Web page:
Thursday, March 10, 2011

Say goodbye to 'The other white meat'

DES MOINES, Iowa (AP) — “The other white meat” has another slogan. The National Pork Board on Friday replaced the decades-old ad campaign with a new message: “Pork: Be Inspired.”
Board officials said after nearly 25 years, it was time to move on from the old message that compared pork to chicken and instead try to increase sales by focusing on the estimated 82 million Americans who already eat pork.
“The overall goal is to move sales of our product,” said Ceci Snyder, the Des Moines, Iowa-based board’s vice president of marketing. “We want to increase pork sales by 10 percent by 2014. To do that, we needed to make a stronger connection, a more emotional connection, to our product.”
Pork sales totaled about $117 per person in 2010. Pork consumption averages about 50 pounds per person per year, according to data from the U.S. Department of Agriculture.
Snyder said research done by the Pork Board shows 28 percent of U.S. households make up nearly 70 percent of the nation’s at-home consumption of fresh pork. The new campaign is aimed at getting existing pork consumers to think more about how they can incorporate it into their meal-planning.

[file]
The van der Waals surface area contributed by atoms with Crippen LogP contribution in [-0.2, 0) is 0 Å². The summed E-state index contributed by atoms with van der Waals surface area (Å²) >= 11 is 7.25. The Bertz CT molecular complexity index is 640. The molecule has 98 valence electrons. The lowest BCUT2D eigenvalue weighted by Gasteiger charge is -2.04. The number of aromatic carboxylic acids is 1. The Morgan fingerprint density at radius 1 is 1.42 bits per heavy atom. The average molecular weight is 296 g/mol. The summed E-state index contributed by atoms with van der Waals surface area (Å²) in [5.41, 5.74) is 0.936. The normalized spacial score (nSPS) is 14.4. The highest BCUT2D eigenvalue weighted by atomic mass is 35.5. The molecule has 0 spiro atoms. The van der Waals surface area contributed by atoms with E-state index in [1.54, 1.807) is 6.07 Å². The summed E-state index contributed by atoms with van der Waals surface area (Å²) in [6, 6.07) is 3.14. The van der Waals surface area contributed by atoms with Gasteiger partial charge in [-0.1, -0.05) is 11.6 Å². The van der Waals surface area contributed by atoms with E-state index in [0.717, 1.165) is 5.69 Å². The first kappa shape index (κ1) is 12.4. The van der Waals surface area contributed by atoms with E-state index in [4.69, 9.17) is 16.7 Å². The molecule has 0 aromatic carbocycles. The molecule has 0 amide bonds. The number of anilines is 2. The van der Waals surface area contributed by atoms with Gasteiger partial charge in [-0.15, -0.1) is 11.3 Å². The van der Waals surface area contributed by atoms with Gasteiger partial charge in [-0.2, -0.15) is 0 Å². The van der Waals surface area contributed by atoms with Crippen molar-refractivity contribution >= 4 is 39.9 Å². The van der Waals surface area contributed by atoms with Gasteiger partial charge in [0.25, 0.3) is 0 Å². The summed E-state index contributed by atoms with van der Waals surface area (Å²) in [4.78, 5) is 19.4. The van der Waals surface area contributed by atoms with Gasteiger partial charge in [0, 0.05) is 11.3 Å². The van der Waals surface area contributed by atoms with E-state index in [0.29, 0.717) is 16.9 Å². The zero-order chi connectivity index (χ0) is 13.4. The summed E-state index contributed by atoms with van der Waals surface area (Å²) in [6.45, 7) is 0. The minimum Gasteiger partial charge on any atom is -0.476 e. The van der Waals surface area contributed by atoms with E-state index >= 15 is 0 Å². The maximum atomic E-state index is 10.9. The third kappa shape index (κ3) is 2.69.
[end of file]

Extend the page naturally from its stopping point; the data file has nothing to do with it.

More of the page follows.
“We want to move that needle, go after that core group of consumers,” she said. “These people love pork, know how to prepare it and are eager to share recipes.”
The new marketing effort marks the end to a ubiquitous advertising slogan launched in 1987 to convince consumers that pork was healthy and had fewer calories than most people thought. The campaign stemmed a decline in pork consumption, Snyder said.
Times have changed, and with consumption continuing to be flat, Snyder said it’s time to take pork in a new direction.
Pork remains behind beef and chicken in consumption, according to the USDA. Americans ate about 61 pounds of beef per capita last year and about 80 pounds of chicken. While beef consumption has been gradually declining and pork consumption has remained flat, chicken consumption has increased in the past two decades, the USDA data show.